Today, Jan. 11, marks 22 years since the opening of the Guantánamo Bay detention center. While Guantánamo has largely faded from public attention, the prison and its enduring legacy continue to cast a dark shadow over the United States and its global reputation.
On this 22nd anniversary, we take a look at the current state of the notorious prison and the many issues that remain unaddressed there.
The Dark Legacy of Torture at Guantánamo
Created in the wake of 9/11 to house those suspected of terrorist activity, Guantánamo has housed up to 780 men, many of whom were later determined to be innocent of any wrongdoing after enduring years of abuse and unlawful detention. Today, 30 detainees remain, 19 of whom still have yet to be so much as charged with a crime.
Guantánamo was also home to one of many secret U.S. “black sites” documented in a 2014 Senate report on the CIA’s use of torture through so-called “enhanced interrogation techniques.” The Senate report determined that these techniques—which included waterboarding, lengthy sleep deprivation, acts of sexual assault, and years of solitary confinement—did not aid in counterterrorism efforts.
Even 22 years later, Guantánamo continues to be the subject of serious international scrutiny.
Current and former Guantánamo detainees have provided harrowing accounts of their years in Guantánamo, which left them with crippling physical and mental illnesses, including heart problems, brain trauma, and PTSD. Many former detainees suffer relentless nightmares or fear of going outside. Nine died while in U.S. custody.
Despite widespread agreement that the treatment detainees received in Guantánamo violated their most basic human rights, no one has ever been held accountable.
International Criticism of Guantánamo Continues to Mount
Even 22 years later, Guantánamo continues to be the subject of serious international scrutiny. In October of this year, the U.N. Human Rights Committee held a hearing on the United States’ adherence to the International Covenant on Civil and Political Rights (ICCPR). They determined that U.S. practices at Guantánamo violated at least four articles of the ICCPR that prohibit torture and arbitrary detention without charge and require humane treatment and a fair and timely trial.
The U.S. has a responsibility to fully address the human rights violations committed at Guantánamo and close this dark chapter once and for all.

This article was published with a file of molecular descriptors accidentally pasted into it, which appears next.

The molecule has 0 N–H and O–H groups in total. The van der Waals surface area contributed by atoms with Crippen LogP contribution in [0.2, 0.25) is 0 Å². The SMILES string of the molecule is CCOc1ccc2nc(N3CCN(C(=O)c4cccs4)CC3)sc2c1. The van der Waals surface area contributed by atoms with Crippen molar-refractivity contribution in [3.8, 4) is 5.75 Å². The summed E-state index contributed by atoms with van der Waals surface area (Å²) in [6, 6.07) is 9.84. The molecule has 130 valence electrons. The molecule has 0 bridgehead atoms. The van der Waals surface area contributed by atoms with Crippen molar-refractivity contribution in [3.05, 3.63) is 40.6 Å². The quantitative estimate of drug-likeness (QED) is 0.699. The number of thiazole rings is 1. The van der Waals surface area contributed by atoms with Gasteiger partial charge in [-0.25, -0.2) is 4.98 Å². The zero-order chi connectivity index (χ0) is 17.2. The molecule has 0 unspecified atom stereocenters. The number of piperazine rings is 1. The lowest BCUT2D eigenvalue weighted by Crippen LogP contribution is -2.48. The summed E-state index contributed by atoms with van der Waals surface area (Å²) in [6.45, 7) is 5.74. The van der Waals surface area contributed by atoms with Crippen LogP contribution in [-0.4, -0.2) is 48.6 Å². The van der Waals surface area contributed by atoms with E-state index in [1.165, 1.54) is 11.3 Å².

Following a first-of-its-kind visit to the prison, the U.N. Special Rapporteur on human rights and counterterrorism reported that current conditions at Guantánamo “amount to, at minimum, cruel, inhuman, and degrading treatment under international law.” The report determined that the U.S. is failing to fulfill its obligations under international law to address the effects of its torture on detainees by not providing torture rehabilitation or specialized treatment.
Meanwhile, the International Red Cross and other international experts have sounded the alarm over deteriorating health conditions at the prison, warning that the current state of medical care for rapidly aging detainees is inadequate.
Despite these reports, U.S. officials claim that the current treatment of detainees is humane and meets international standards.
Indefinite Detention and the Future of Guantánamo
Under “law-of-war” detention, men accused of being “enemy combatants” have been detained indefinitely at Guantánamo without the right to trial. In fact, of the 780 men who have been detained there, only 11 have ever been charged or convicted.
Both Presidents Obama and Biden promised to close the detention center and finally end its legacy of human rights abuses, yet dozens of these “forever prisoners” remain today. More than two decades after its establishment, it’s long past time to end the practice of indefinite detention and close Guantánamo.
We call on President Biden to fulfill his promise and accelerate the process of releasing or fairly trying the men still being kept in Guantánamo. Furthermore, those who inflicted torture on detainees must be held responsible for the lasting harm they caused.
Respect for the dignity of human life is not a reward, but a right. The U.S. has a responsibility to fully address the human rights violations committed at Guantánamo and close this dark chapter once and for all.